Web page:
MAXWELL:  Immigrant students deserve a chance at college  

4/25/2004 – Printed in the PERSPECTIVE section of The St Petersburg Times Newspaper

I will not use these students’ names because of the politics involved in their plight. I simply will refer to them as Student A and Student B. Both are Latino, both live in Hillsborough County and both lack resident immigrant status. They are graduating from high school this term.

Detractors of their causes often refer to them, among other names, as “illegal immigrants” and “illegal aliens.”

Student A is young man whose parents brought him to the United States from Mexico three years ago. He attended English-language classes for one semester, but he soon qualified for honors classes, including advanced placement English.

Student B is a young woman whose parents brought her to the United States from Mexico five years ago. She completed advanced placement courses in English, English literature, biology, chemistry, physics, American history, French and European history. She will graduate No. 4 out of more than 450 students in her class.

Both students desperately want to attend college. But neither may get the opportunity if Florida’s conservative lawmakers do not soften their contemptible attitude toward immigrant students and do not implement a law that grants these graduating seniors the same low instate tuition rates their peers with resident status enjoy _ discounts amounting to a fourth of full tuition at many colleges.

Last year, the bill that would have given undocumented immigrant students instate tuition discounts died before reaching the House floor, thanks mainly to Speaker Johnnie Byrd, even though Gov. Jeb Bush supported the bill and even though it had passed the Florida Senate.

On Friday, House Bill 119, which gives immigrant students instate discounts, came closer to reaching the House floor with approval in the Appropriations Committee. The fate of the bill again lies with Byrd because he has the power to bring it to the floor for a vote.

Byrd’s spokesman, Tom Denham, said his boss _ whose agricultural district depends on and quietly employs a large number of undocumented workers _ opposes the bill and has philosophical difficulty giving benefits to people who are in the country illegally.

But Rep. Juan Carlos Zapata, R-Miami, the bill’s sponsor, offered the South Florida Sun-Sentinel this common-sense observation: “It’s a fairness issue, something that takes Florida demographic realities into account. We have a large undocumented immigrant population. For us to hold back kids that have done nothing wrong, and have gone through the system and performed, and then put this roadblock in their path doesn’t make sense. And it doesn’t seem like good public policy to me.”

To encourage fellow Republicans to permit a committee vote, according to the Sun-Sentinel, Zapata dropped proposals to grant undocumented students access to state financial aid and scholarships.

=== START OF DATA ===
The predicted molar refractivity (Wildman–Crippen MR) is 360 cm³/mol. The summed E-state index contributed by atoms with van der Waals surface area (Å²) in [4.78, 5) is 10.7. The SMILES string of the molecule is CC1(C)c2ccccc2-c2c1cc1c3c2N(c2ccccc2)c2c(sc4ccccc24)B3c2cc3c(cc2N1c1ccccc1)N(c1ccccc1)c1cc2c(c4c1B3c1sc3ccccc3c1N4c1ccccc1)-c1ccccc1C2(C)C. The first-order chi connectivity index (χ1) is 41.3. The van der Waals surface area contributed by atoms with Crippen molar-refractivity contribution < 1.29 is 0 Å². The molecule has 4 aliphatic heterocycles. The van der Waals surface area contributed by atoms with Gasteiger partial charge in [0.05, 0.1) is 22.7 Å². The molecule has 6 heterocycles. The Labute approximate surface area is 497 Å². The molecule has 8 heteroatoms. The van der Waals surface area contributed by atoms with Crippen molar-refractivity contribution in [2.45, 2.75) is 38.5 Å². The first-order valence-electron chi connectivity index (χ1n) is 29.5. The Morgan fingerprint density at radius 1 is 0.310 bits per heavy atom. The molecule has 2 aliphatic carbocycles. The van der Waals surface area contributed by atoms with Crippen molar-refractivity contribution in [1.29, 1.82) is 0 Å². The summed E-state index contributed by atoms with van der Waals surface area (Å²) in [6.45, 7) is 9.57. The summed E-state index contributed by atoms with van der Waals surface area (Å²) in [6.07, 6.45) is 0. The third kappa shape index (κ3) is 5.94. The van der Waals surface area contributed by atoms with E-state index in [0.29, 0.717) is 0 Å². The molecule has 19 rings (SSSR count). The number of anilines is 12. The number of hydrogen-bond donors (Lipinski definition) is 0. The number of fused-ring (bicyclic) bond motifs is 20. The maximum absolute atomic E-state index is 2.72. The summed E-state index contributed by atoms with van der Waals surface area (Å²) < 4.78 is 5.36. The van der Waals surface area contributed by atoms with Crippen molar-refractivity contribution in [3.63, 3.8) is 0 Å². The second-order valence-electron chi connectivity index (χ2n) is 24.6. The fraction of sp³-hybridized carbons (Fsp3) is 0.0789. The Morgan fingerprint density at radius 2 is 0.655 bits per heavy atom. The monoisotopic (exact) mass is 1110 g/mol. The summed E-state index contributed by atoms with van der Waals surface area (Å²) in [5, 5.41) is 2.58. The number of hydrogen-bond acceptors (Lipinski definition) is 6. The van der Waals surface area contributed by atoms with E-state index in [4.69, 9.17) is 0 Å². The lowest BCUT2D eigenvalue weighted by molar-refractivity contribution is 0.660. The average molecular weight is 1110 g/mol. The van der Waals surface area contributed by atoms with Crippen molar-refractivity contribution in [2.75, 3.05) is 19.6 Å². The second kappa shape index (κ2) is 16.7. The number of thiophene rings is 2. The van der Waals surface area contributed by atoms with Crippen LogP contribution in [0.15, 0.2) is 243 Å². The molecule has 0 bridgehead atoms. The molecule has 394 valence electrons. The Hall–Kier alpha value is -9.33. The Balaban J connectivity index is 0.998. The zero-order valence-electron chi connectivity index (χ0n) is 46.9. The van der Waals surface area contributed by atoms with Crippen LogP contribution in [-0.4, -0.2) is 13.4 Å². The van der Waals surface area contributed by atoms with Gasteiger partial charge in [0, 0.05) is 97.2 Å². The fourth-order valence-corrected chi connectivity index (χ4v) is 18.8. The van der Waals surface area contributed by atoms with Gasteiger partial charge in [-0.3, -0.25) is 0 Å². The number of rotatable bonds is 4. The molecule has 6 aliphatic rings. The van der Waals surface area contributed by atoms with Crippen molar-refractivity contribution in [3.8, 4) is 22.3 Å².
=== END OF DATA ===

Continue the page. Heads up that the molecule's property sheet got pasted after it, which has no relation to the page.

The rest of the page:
Once again, as it often is when immigrant laborers and their children are involved, the Sunshine State is in the darkness. All of the other states with working immigrant populations, including California, Illinois, Oklahoma, New York, Texas, Utah and Washington, have passed similar legislation benefiting such residents.

Donna Perrino, executive director of Engaging Latino Communities for Education at the University of South Florida, a community-focused program sponsored by the W.K. Kellogg Foundation to increase the number of Latinos attending college, said that the overwhelming majority of undocumented immigrant students are innocent victims.

These young people did not have a say in coming to America, and they should not be held fully responsible for an immigration status they inherited from their parents. They should not be precluded from the opportunities they deserve from their talents and hard work. Common sense suggests that when immigrant children believe that college is a financially realistic possibility, they will not drop out of school and will become viable members of society.

“Allowing immigrant students to pay instate tuition will not decrease opportunities for other students,” states a position paper by the Florida Immigrant Coalition. “The most qualified students will still be admitted. This bill would give immigrant students the same opportunity as their classmates _ no more and no less.”

What Byrd decides will greatly influence the fates of Student A and Student B and others to follow. My hope is that he remembers that these students have been absorbed into the fabric of U.S. society. They had nothing to do with their parents’ decisions.

They will become taxpayers and may become leaders, like so many other immigrants before them, if they are treated fairly.